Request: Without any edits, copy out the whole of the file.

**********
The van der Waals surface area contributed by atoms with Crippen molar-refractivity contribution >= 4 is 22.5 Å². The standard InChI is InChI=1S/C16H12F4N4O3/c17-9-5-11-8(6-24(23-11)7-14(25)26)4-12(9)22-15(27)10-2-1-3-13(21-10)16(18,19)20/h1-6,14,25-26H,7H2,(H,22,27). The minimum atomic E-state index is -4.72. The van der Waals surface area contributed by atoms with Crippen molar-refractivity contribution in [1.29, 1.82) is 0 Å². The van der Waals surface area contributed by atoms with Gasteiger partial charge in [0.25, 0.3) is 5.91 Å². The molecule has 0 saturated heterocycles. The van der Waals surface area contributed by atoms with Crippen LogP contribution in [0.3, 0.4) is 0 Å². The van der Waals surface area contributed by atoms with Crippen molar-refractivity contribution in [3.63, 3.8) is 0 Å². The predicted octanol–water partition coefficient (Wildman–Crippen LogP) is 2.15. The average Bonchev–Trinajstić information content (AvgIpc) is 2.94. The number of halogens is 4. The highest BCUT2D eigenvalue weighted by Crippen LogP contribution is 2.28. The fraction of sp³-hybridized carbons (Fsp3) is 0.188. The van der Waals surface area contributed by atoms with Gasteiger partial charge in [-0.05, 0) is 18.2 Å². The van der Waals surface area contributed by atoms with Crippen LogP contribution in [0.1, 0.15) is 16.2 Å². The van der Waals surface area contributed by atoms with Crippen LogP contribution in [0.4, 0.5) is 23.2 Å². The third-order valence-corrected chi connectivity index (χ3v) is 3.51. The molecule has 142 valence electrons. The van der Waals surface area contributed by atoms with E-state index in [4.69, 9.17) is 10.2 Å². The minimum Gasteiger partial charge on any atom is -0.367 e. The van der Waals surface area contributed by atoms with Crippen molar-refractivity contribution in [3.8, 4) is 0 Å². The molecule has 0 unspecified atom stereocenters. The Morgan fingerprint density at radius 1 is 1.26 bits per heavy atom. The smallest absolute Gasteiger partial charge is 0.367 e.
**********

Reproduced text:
The van der Waals surface area contributed by atoms with Crippen molar-refractivity contribution >= 4 is 22.5 Å². The standard InChI is InChI=1S/C16H12F4N4O3/c17-9-5-11-8(6-24(23-11)7-14(25)26)4-12(9)22-15(27)10-2-1-3-13(21-10)16(18,19)20/h1-6,14,25-26H,7H2,(H,22,27). The minimum atomic E-state index is -4.72. The van der Waals surface area contributed by atoms with Crippen molar-refractivity contribution in [1.29, 1.82) is 0 Å². The van der Waals surface area contributed by atoms with Gasteiger partial charge in [0.25, 0.3) is 5.91 Å². The molecule has 0 saturated heterocycles. The van der Waals surface area contributed by atoms with Crippen LogP contribution in [0.3, 0.4) is 0 Å². The van der Waals surface area contributed by atoms with Crippen molar-refractivity contribution in [3.63, 3.8) is 0 Å². The predicted octanol–water partition coefficient (Wildman–Crippen LogP) is 2.15. The average Bonchev–Trinajstić information content (AvgIpc) is 2.94. The number of halogens is 4. The highest BCUT2D eigenvalue weighted by Crippen LogP contribution is 2.28. The fraction of sp³-hybridized carbons (Fsp3) is 0.188. The van der Waals surface area contributed by atoms with Gasteiger partial charge in [-0.05, 0) is 18.2 Å². The van der Waals surface area contributed by atoms with Crippen LogP contribution in [0.1, 0.15) is 16.2 Å². The van der Waals surface area contributed by atoms with Crippen LogP contribution in [0.4, 0.5) is 23.2 Å². The third-order valence-corrected chi connectivity index (χ3v) is 3.51. The molecule has 142 valence electrons. The van der Waals surface area contributed by atoms with E-state index in [4.69, 9.17) is 10.2 Å². The minimum Gasteiger partial charge on any atom is -0.367 e. The van der Waals surface area contributed by atoms with Crippen molar-refractivity contribution in [3.8, 4) is 0 Å². The molecule has 0 unspecified atom stereocenters. The Morgan fingerprint density at radius 1 is 1.26 bits per heavy atom. The smallest absolute Gasteiger partial charge is 0.367 e.